Tuesday September 27, A complete transcription of Brad Mehldau’s record, Elegiac Cycle, has been released in France. Philippe André has transcribed. : Elegiac Cycle Brad Mehldau Transcription et Analyse P. Andre ( ) by Mehldau Brad and a great selection of similar New, Used. Results 1 – 6 of 6 Elegiac Cycle Brad Mehldau Transcription et Analyse P. Andre by Mehldau Brad and a great selection of related books, art and collectibles.
|Published (Last):||1 December 2007|
|PDF File Size:||8.18 Mb|
|ePub File Size:||5.4 Mb|
|Price:||Free* [*Free Regsitration Required]|
There’s probably some sort of harkening back to childhood going on in my performance. The challenge and the thrill are one and the same – there is no net; there is absolute freedom.
Elegiac Cycle. Brad Mehldau.
To consider jazz from any analytical perspective requires one to work from a transcription, a good transcription in itself being an analytical statement. In all that, as I’m going along, there is some sort of abstract narrative that presents itself in a concert – I don’t know how else to put it. Tell us how it compares to your two eleyiac solo recordings, Elegiac Cycle and Live in Tokyoboth personally and musically.
The challenge there though is to make something with integrity – something that has a story to tell. So you might take that approach, but you might decide to chuck it out at a certain point and go off on a tangent that doesn’t formally adhere to transcriptikn you’ve just been doing. One tranwcription the highlights featured on Live in Marciac is the performance of your original composition “Resignation. His blend of jazz and classical styles, the American Songbook, unique covers mehldzu pop tunes and originals all seamlessly blend into a fulfilling and varied musical experience.
Live in Marciac is your third solo recording.
Search this site Loading. With classical music, there’s a written canon there – you can study those scores. Each solo record has been kind of a turning point for me transfription an end of one thing, and a beginning of something else.
Philippe Andre is the musician who made this transcription, and it was really fun to view that. The fact that many types hranscription analysis exist gives us the hint that no single analytical process prevails, though by the s Schenkerian Analysis had become one eoegiac the main methods taught by progressive North American music colleges and university music departments.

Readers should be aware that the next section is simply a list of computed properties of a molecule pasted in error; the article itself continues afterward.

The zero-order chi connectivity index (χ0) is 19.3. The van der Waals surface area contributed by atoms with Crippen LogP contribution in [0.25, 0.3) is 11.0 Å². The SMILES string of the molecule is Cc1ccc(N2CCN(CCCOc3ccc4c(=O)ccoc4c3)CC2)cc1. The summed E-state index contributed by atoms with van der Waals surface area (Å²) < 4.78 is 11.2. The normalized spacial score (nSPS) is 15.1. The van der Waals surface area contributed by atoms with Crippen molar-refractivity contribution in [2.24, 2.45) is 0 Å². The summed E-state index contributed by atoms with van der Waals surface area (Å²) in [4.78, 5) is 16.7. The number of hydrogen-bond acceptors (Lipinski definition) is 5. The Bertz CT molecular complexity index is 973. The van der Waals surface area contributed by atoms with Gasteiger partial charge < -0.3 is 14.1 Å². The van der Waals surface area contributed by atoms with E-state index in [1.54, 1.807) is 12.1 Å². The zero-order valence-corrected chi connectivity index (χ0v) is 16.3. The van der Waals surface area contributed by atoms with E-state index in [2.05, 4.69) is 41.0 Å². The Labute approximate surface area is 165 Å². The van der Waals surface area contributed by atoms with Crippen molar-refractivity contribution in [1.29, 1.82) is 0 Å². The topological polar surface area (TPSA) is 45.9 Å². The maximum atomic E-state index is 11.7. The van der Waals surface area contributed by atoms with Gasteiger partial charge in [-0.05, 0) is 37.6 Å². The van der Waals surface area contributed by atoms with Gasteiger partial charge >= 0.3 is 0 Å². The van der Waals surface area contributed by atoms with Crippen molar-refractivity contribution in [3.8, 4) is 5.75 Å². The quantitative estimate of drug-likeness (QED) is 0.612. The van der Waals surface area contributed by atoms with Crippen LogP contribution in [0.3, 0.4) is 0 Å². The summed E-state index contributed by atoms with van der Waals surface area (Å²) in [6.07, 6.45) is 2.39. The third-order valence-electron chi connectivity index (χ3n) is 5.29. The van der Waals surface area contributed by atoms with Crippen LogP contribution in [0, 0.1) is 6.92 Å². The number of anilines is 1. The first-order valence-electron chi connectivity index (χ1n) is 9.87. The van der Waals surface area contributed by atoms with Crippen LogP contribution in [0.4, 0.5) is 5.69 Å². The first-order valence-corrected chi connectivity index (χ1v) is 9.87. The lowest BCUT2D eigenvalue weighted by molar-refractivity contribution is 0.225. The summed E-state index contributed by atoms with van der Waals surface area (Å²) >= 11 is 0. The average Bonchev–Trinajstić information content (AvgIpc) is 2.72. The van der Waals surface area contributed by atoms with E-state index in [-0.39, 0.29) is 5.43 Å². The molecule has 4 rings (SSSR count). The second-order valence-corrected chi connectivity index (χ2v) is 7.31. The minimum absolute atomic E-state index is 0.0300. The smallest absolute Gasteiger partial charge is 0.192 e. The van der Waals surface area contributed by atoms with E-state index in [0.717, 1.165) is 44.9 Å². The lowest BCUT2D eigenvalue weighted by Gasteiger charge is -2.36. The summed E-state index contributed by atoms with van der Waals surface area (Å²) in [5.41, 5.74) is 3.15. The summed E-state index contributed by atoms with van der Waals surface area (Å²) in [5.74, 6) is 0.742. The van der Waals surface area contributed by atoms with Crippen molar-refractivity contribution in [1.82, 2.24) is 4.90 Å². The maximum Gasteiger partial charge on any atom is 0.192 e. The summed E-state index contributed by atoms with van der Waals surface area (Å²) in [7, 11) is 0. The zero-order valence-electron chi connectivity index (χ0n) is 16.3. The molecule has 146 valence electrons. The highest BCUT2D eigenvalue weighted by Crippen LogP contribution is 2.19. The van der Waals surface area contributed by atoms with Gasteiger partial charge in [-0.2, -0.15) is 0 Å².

There are things that I don’t like about all of the technological leaps that have been made in the last few decades, and one general one is that there is a kind of saturation of information which often has the effect of distracting us – we check out a little bit of this and a little bit of that but it’s hard to stay with one thing.
Transcriprion pieces are all constructed on the basis of two very short melodic motifs.
Elegiac Cycle. Brad Mehldau | John Robert Brown
But there are also great things that have come out of the newer technology, and there was this opportunity to see and hear my music in a different way. The conceptual unity of Elegiac Cycle is described as being ‘distilled in the themes of different tracks. There’s a good three centuries of stuff to check out – it’s endless. Here it refers to a musical anagram, a play on the letters of Mehldau’s first name.
Tap here to turn on desktop notifications to get the news sent straight to you. One fun surprise of this concert was “My Favorite Things. Used by permission, reproduction forbidden.
Though none of these types of analysis excludes it, few analysts have approached jazz. All musical analysis lies between description and prescription. I only play songs I love – whether it’s those ones you mention or Cole Porter or whoever.
Elegiac Cycle – Wikipedia
When jazz musicians improvise in a group setting, they are often following some sort of schema – often it’s variations on the initial theme of whatever they are playing. I listen to it for pleasure and enjoyment, and then a lot of it filters out in my playing.
Of course, one could simply enjoy playing, or attempting to play, the transcriptions. The core of your playing successfully balances jazz and classical influences. One could write a substantial thesis about published jazz transcriptions, to consider their use and trwnscription, their history, the writing of them, and the quality of what is published and available, the good, the bad and the inaccurate.
For instance, if I play something that goes much longer than I originally intended, I will skip something else. And what variety we find: Sometimes it will come in the form of themes that reappear in the different tunes I’m playing, or harmonic devices, or rhythmic motifs.